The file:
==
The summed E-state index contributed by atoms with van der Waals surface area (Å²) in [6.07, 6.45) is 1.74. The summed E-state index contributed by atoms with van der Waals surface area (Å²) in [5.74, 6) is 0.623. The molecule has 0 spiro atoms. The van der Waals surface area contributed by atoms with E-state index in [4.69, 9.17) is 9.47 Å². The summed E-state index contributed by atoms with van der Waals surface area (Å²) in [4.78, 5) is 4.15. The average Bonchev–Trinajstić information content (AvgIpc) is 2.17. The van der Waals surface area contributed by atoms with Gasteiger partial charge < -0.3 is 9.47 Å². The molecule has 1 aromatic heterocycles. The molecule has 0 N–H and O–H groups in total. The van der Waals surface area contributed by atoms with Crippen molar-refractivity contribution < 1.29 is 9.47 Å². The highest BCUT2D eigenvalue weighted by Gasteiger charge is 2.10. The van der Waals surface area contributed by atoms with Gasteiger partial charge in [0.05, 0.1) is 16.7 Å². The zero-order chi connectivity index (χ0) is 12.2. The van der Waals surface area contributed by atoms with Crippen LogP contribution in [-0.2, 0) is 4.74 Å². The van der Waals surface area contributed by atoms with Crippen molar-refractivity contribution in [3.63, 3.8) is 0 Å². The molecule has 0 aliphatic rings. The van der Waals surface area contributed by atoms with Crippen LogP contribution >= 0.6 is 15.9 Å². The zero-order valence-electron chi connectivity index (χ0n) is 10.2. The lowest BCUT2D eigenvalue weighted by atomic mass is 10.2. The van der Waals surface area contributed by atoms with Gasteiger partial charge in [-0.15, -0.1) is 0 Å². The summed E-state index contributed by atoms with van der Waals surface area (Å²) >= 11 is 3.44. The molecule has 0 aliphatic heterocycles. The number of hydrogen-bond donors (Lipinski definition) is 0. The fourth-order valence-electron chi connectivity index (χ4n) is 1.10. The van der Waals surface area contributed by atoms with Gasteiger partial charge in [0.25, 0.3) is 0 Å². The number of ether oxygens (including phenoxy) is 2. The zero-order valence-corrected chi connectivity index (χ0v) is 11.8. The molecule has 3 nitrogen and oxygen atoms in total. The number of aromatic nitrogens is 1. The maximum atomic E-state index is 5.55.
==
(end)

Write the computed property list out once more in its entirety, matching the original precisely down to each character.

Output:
The summed E-state index contributed by atoms with van der Waals surface area (Å²) in [6.07, 6.45) is 1.74. The summed E-state index contributed by atoms with van der Waals surface area (Å²) in [5.74, 6) is 0.623. The molecule has 0 spiro atoms. The van der Waals surface area contributed by atoms with E-state index in [4.69, 9.17) is 9.47 Å². The summed E-state index contributed by atoms with van der Waals surface area (Å²) in [4.78, 5) is 4.15. The average Bonchev–Trinajstić information content (AvgIpc) is 2.17. The van der Waals surface area contributed by atoms with Gasteiger partial charge < -0.3 is 9.47 Å². The molecule has 1 aromatic heterocycles. The molecule has 0 N–H and O–H groups in total. The van der Waals surface area contributed by atoms with Crippen molar-refractivity contribution < 1.29 is 9.47 Å². The highest BCUT2D eigenvalue weighted by Gasteiger charge is 2.10. The van der Waals surface area contributed by atoms with Gasteiger partial charge in [0.05, 0.1) is 16.7 Å². The zero-order chi connectivity index (χ0) is 12.2. The van der Waals surface area contributed by atoms with Crippen LogP contribution in [-0.2, 0) is 4.74 Å². The van der Waals surface area contributed by atoms with Crippen molar-refractivity contribution in [3.63, 3.8) is 0 Å². The molecule has 0 aliphatic rings. The van der Waals surface area contributed by atoms with Crippen LogP contribution >= 0.6 is 15.9 Å². The zero-order valence-electron chi connectivity index (χ0n) is 10.2. The lowest BCUT2D eigenvalue weighted by atomic mass is 10.2. The van der Waals surface area contributed by atoms with Gasteiger partial charge in [-0.15, -0.1) is 0 Å². The summed E-state index contributed by atoms with van der Waals surface area (Å²) >= 11 is 3.44. The molecule has 0 aliphatic heterocycles. The number of hydrogen-bond donors (Lipinski definition) is 0. The fourth-order valence-electron chi connectivity index (χ4n) is 1.10. The van der Waals surface area contributed by atoms with Gasteiger partial charge in [0.25, 0.3) is 0 Å². The number of ether oxygens (including phenoxy) is 2. The zero-order valence-corrected chi connectivity index (χ0v) is 11.8. The molecule has 3 nitrogen and oxygen atoms in total. The number of aromatic nitrogens is 1. The maximum atomic E-state index is 5.55.